Opinion

Palestinians don’t want to govern Gaza: here’s why

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Gaza “must include Palestinian-led governance” and be “unified with the West Bank under the Palestinian Authority,” according to Secretary of State Antony Blinken.

The only problem is that the Palestinians have made it clear that they refuse to govern Gaza after the war.

Palestinian President Mahmoud Abbas told Blinken that the Palestinian Authority would govern Gaza only as part of a comprehensive agreement that includes the Palestinian Authority governing the entire West Bank and East Jerusalem: either the Palestinian Authority keeps all of the 1967 territory, or let Israel figure out how to run Gaza. .

Abbas visited Jenin in the West Bank in July, the first time since 2012.

His senior officials were expelled and he was not welcome.

However, Abbas believes he can govern the entire territory of 1967 when he can barely impose his control outside of Ramallah.

Muhammad Dahlan, the former viceroy of the Palestinian Authority in Gaza whom Hamas ousted in its 2007 coup, also saying He would not accept an offer to govern the strip after Hamas because there is not a single person who can fix things for the Palestinians, who need an overhaul of their politics and system.

The Popular Front for the Liberation of Palestine, a member of the Palestine Liberation Organization, warned Palestinians not to even think about the idea of ​​Gaza after Hamas: The only conceivable outcome is that “resistance overcomes aggression. By defeating the invaders, the Palestinians will dispel the illusions of creating a new reality” in post-war Gaza after the war.

As Palestinians, and many Arabs, blurred the line between Gazans and Hamas, discussing Gaza’s future became tantamount to treason.

These Palestinians and Arabs seem to think that their antagonism toward Israel reinforces their governing legitimacy and, as such, have chosen politicking over policymaking.

Fortunately, the United Arab Emirates has moved in the opposite direction.

Abu Dhabi unveiled a plan on Tuesday to build a field hospital in Gaza.

At first glance, the plan seems like an exclusively humanitarian effort, but if we look deeper, we cannot help but notice that the measure is loaded with political messages: the United Arab Emirates, the only Arab government to denounce the Hamas attack of 7 October, is building a hospital in Gaza without permission or coordination with Hamas, which until October 7 had been the de facto government in the strip.

If the UAE can build and run a hospital in Gaza without consulting Hamas now, it will certainly be able to build and run other public facilities when the war ends and Hamas is gone.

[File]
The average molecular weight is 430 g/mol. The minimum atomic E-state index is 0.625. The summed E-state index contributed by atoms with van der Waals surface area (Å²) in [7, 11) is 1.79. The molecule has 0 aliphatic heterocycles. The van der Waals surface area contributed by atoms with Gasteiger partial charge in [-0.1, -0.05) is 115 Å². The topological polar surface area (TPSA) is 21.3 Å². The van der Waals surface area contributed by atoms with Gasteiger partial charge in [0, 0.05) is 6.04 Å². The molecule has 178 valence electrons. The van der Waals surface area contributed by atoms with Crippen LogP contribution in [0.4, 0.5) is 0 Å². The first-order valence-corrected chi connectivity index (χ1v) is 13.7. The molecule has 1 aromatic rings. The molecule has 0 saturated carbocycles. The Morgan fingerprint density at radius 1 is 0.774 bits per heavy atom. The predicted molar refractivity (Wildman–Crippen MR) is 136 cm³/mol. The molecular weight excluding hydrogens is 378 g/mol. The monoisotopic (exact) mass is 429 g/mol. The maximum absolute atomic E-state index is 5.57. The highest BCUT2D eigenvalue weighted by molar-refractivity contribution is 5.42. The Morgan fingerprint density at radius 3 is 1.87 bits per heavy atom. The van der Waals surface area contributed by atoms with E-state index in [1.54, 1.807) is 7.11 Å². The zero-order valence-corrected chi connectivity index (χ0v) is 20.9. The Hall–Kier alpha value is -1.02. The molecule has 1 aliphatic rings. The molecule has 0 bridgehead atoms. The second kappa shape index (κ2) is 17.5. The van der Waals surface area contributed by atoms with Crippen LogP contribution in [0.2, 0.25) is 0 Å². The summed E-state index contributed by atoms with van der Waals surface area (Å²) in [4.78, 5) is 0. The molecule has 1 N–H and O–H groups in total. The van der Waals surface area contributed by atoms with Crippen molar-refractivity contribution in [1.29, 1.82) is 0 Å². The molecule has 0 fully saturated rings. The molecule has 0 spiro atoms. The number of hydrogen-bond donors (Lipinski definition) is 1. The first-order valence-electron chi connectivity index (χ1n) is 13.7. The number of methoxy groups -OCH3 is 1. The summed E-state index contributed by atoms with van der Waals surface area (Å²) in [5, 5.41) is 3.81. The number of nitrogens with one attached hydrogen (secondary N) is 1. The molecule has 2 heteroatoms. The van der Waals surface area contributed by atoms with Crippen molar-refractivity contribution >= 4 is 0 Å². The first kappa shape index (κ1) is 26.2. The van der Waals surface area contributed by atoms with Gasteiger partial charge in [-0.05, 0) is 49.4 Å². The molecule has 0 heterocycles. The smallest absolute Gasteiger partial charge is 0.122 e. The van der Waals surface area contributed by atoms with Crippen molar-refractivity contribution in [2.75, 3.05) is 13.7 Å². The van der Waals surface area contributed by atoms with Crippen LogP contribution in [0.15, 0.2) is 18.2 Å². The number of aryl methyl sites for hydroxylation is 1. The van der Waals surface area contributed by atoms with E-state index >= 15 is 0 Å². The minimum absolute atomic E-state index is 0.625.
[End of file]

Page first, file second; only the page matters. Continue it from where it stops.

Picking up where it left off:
UAE Foreign Minister Abdullah bin Zayed spoke by phone on Wednesday with the Palestinian Authority’s second-in-command, Hussein al-Sheikh.

According to a readout Sheikh published in X, the two officials discussed “coordination with brothers and friends for the establishment of an international bloc that supports an immediate ceasefire.”

The bloc will almost certainly fail to stop Israel before it takes down Hamas.

But the bloc will probably be there when the war ends and can then “jointly” oversee the post-Hamas government of Gaza.

But not everything is decided yet. Spoilers still abound.

Qatar, Hamas’s main sponsor, is trying to turn back the clock to October 6.

Qatar realized on October 7 the severity of the Hamas massacre of 1,400 Israeli non-combatants.

Thus, Doha went into damage control, emphasizing to Hamas head Ismail Haniyeh the need to pretend that his organization had accepted the two-state solution.

Haniyeh later said in a speech that Hamas agreed to recognize a Palestinian state in the 1967 territory.

But that would be only half of the Arab Peace Initiative. The other half is for the Arabs to recognize Israel and live in peace with it.

Haniyeh could not pronounce the words “Israel” or “peace.”

Second, Qatar accepted the offer of the other Hamas leader, Khaled Meshaal, that his organization was willing to release all non-military hostages but needed Israel to stop the war long enough for Hamas to round up the hostages and the would release.

Meshaal said the remaining 200 Israeli “military hostages” would only be freed in exchange for Israel releasing all Palestinians in its prisons.

Qatar knows that once Israel involves Hamas in the release of any number of hostages, the Jewish state could be forced to continue talking to free the rest.

And as long as Israel needs to talk to Hamas, indirectly through Qatar, Hamas will remain valuable. Destroying it will have to wait.

The Palestinians and the Gaza Strip are at a crossroads.

Either Israel manages to destroy Hamas, giving the UAE and the Palestinians the opportunity for a new beginning (rebuilding Gaza and with it a new, competent government) or Qatar manages to delay, obstruct and keep Hamas relevant until the Israeli push weakens and world forces Israel must stop.

In this way, Hamas would survive and plans for a better post-war Gaza would be shelved, probably forever.

Hussain Abdul-Hussain is a researcher at the Foundation for the Defense of Democracies.

Twitter: @hahussain

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